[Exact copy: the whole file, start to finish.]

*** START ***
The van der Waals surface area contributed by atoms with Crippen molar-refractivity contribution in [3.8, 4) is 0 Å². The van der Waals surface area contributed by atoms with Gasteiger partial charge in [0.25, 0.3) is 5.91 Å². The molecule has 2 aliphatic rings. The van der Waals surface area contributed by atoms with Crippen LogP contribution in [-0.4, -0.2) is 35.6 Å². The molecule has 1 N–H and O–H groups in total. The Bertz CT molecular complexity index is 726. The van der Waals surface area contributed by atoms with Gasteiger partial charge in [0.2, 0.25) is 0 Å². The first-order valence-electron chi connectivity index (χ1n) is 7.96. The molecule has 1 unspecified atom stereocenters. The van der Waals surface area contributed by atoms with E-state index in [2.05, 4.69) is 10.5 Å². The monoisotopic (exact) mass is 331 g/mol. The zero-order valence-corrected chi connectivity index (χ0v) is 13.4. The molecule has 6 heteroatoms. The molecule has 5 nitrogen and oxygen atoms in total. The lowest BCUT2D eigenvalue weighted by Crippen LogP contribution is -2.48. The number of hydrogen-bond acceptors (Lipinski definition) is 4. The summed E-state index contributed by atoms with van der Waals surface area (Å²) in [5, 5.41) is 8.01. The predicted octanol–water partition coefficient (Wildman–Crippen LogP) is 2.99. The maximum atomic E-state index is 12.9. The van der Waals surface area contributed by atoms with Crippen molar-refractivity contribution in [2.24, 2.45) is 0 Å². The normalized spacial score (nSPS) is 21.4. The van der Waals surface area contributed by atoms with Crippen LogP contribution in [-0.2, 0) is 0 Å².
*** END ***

The van der Waals surface area contributed by atoms with Crippen molar-refractivity contribution in [3.8, 4) is 0 Å². The van der Waals surface area contributed by atoms with Gasteiger partial charge in [0.25, 0.3) is 5.91 Å². The molecule has 2 aliphatic rings. The van der Waals surface area contributed by atoms with Crippen LogP contribution in [-0.4, -0.2) is 35.6 Å². The molecule has 1 N–H and O–H groups in total. The Bertz CT molecular complexity index is 726. The van der Waals surface area contributed by atoms with Gasteiger partial charge in [0.2, 0.25) is 0 Å². The first-order valence-electron chi connectivity index (χ1n) is 7.96. The molecule has 1 unspecified atom stereocenters. The van der Waals surface area contributed by atoms with E-state index in [2.05, 4.69) is 10.5 Å². The monoisotopic (exact) mass is 331 g/mol. The zero-order valence-corrected chi connectivity index (χ0v) is 13.4. The molecule has 6 heteroatoms. The molecule has 5 nitrogen and oxygen atoms in total. The lowest BCUT2D eigenvalue weighted by Crippen LogP contribution is -2.48. The number of hydrogen-bond acceptors (Lipinski definition) is 4. The summed E-state index contributed by atoms with van der Waals surface area (Å²) in [5, 5.41) is 8.01. The predicted octanol–water partition coefficient (Wildman–Crippen LogP) is 2.99. The maximum atomic E-state index is 12.9. The van der Waals surface area contributed by atoms with Crippen molar-refractivity contribution in [2.24, 2.45) is 0 Å². The normalized spacial score (nSPS) is 21.4. The van der Waals surface area contributed by atoms with Crippen LogP contribution in [-0.2, 0) is 0 Å².